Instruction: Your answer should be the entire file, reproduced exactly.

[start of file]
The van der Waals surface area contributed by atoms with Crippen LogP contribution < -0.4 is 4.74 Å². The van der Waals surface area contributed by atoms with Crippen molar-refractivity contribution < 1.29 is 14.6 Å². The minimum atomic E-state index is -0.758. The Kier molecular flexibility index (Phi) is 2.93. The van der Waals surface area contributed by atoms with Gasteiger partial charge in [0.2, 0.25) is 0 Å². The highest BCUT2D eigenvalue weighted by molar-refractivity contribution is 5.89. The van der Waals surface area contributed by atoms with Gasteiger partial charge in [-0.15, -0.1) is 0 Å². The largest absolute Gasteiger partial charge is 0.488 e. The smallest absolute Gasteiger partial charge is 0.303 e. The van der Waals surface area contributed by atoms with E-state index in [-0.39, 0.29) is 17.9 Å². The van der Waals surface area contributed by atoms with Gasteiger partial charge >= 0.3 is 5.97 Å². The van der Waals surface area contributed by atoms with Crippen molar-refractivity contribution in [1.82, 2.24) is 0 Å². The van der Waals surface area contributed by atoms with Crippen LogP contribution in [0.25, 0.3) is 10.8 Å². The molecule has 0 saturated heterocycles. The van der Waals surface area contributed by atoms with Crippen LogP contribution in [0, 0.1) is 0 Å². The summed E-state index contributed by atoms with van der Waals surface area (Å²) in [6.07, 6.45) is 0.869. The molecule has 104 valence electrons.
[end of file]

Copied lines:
The van der Waals surface area contributed by atoms with Crippen LogP contribution < -0.4 is 4.74 Å². The van der Waals surface area contributed by atoms with Crippen molar-refractivity contribution < 1.29 is 14.6 Å². The minimum atomic E-state index is -0.758. The Kier molecular flexibility index (Phi) is 2.93. The van der Waals surface area contributed by atoms with Gasteiger partial charge in [0.2, 0.25) is 0 Å². The highest BCUT2D eigenvalue weighted by molar-refractivity contribution is 5.89. The van der Waals surface area contributed by atoms with Gasteiger partial charge in [-0.15, -0.1) is 0 Å². The largest absolute Gasteiger partial charge is 0.488 e. The smallest absolute Gasteiger partial charge is 0.303 e. The van der Waals surface area contributed by atoms with E-state index in [-0.39, 0.29) is 17.9 Å². The van der Waals surface area contributed by atoms with Gasteiger partial charge >= 0.3 is 5.97 Å². The van der Waals surface area contributed by atoms with Crippen molar-refractivity contribution in [1.82, 2.24) is 0 Å². The van der Waals surface area contributed by atoms with Crippen LogP contribution in [0.25, 0.3) is 10.8 Å². The molecule has 0 saturated heterocycles. The van der Waals surface area contributed by atoms with Crippen LogP contribution in [0, 0.1) is 0 Å². The summed E-state index contributed by atoms with van der Waals surface area (Å²) in [6.07, 6.45) is 0.869. The molecule has 104 valence electrons.